I did a search for the minor 6 chord and I found that this refers to the minor triad with an added major 6th interval (or 13th rather). I am studying a song that has a minor triad with a minor 13th interval. What do you call this chord?

  • What song is it? It shouldn't violate the rules, as the question isn't asking specifically about a song. Perhaps a copy of the page will help.
    – Tim
    Dec 12 '17 at 9:08
  • It is Fix you by coldplay. i could share a snippet but how do I upload images with my posts? The progression according to the tab book I own is Eb Gm Cm7 Bb which is pretty standard but then below there is a piano arrangement which shows the second chord to be a Gm6 (the 6th is a minor 6th) with the notes (G Bb D Eb)
    – armani
    Dec 12 '17 at 16:12
  • Reckon that makes it Ebmaj7/G, as alluded to in my answer.
    – Tim
    Dec 12 '17 at 16:23

It's quite happy being a m6, with the major 6th note just above the P5 - as in A C E F#. It doesn't have to be 13, in fact it usually isn't. Flatten the major 6 to an Fn, and the notes are A C E F. It's not an A minor derivative now, but an Fmaj7. With the A as its lowest note, it's known as Fmaj7/A. The first inversion of Fmaj7.

  • I dwelt for awhile on your first sentence about the chord being "happy" as a m6. Did you mean, in reference to the song; that an m6 would have been as suitable as the ^7 as you described?
    – Greg
    Dec 12 '17 at 13:40
  • @Greg - Didn't mean it sounds happy! Said it is happy being a m6, even rather than a m13, neither of which is ever a substitute for maj7 anyway! Look at the notes involved - Eb G Bb D making it Ebmaj7/G...pretty well as I said, in another key.
    – Tim
    Dec 12 '17 at 16:18
  • makes sense, I wonder why my tab book says Gminor then when the notes on the staff below are G Bb D Eb
    – armani
    Dec 12 '17 at 16:22
  • A lot of tab writers may well be fine guitarists, but still on the way to becoming conversant with the theory, and how certain things are portrayed. Could the author be one? G Bb D =Gm, but without the Eb.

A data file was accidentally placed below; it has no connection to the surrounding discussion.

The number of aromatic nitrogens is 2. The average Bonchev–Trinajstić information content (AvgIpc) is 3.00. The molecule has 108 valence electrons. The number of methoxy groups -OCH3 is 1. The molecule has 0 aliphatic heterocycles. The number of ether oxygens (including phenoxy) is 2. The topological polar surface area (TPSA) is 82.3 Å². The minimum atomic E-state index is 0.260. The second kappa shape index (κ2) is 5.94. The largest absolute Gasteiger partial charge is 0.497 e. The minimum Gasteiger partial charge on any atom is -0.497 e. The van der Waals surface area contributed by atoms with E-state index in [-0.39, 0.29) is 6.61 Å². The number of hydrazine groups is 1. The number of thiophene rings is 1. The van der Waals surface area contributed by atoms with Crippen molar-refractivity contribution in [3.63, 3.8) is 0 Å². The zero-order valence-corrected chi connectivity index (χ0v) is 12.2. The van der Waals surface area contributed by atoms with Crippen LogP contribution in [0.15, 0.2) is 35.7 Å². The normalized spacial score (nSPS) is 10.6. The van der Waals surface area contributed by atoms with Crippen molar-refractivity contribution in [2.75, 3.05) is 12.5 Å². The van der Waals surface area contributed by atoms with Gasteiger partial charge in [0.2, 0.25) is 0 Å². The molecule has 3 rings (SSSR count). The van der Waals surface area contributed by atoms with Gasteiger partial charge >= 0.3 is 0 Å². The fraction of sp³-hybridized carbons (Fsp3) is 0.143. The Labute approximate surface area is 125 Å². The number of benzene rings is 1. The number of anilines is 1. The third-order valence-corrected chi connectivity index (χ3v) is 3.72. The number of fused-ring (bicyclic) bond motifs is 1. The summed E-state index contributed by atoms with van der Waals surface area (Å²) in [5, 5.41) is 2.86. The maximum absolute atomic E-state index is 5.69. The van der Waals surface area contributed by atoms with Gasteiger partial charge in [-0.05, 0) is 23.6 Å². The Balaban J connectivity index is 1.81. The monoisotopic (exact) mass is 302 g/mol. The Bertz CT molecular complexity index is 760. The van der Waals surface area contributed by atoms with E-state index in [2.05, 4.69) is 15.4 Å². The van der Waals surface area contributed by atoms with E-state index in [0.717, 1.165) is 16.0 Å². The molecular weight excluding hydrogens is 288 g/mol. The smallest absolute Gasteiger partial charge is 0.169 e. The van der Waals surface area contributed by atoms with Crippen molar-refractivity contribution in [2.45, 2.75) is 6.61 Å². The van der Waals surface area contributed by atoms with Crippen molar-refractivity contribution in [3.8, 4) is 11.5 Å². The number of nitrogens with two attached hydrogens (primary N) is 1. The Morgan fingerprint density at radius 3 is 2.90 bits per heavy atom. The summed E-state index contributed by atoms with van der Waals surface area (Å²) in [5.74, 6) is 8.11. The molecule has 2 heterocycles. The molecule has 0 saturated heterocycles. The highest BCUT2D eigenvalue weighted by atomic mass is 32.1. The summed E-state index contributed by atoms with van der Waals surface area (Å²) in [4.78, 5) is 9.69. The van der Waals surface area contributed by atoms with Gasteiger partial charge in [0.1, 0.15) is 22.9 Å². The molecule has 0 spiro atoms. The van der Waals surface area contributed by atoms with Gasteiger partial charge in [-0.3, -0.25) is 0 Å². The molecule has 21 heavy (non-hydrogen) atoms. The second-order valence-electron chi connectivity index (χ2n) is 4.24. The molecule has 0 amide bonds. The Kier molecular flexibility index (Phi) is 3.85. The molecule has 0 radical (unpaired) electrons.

– Tim
    Dec 12 '17 at 16:42
  • @Tim The book is supposed to be official sheet music for the song and there is apiano arrangement with chord boxes. When I said "tab" I was incorrect. So what chord would the Gminor turn into if the Eb note was added considering that that we are in Eb major and that the Gminor chord is the iii chord.
    – armani
    Dec 12 '17 at 19:58

The chord symbol for a minor triad with an added minor 6th would be Xm(♭6), where X is the chord root.

This requires that X is truly the root of the chord. Otherwise, as Tim explained, it's an inversion of a maj7 chord.

For the chord to be considered a 13th chord, it would be implied that the chordal 7th is present. [C E♭ G A♭] would be Cm(♭6); whereas, [C E♭ G B♭ A♭] would be Cm7(♭13).

The main distinction between a m(♭6) chord and an inverted maj7 chord is the point of stability. Given [C E♭ G A♭], if the C is the stable pitch, then the chord is Cm(♭6); if the A♭ is stable, then it's A♭maj7/C.

Domenico Scarlatti uses m(♭6) chords in his Sonata in C Major, K502.

measures 82–84: See beat 3 of measures 82 and 84 [A C E F]

Scarlatti K502 mm. 82-84

measure 88: See beat 3 [G B♭ D E♭]

Scarlatti K502 m. 88


  • Thanks Aaron, in the sonata example, in bar 82, why do you say that is Amb6 and not Fmaj7 6/5? you mention "stable" pitches, but in C major A is not a stable tone is it? It would be the 6th degree.
    – armani
    May 22 at 7:12
  • @armani The local context of the chord is A minor rather than C major. Similarly in the G minor example, we've temporarily left C major. Note that the other right-hand notes outline A minor and G minor, respectively, and in measure 83, we have the dominant of A minor.
    – Aaron
    May 22 at 8:28

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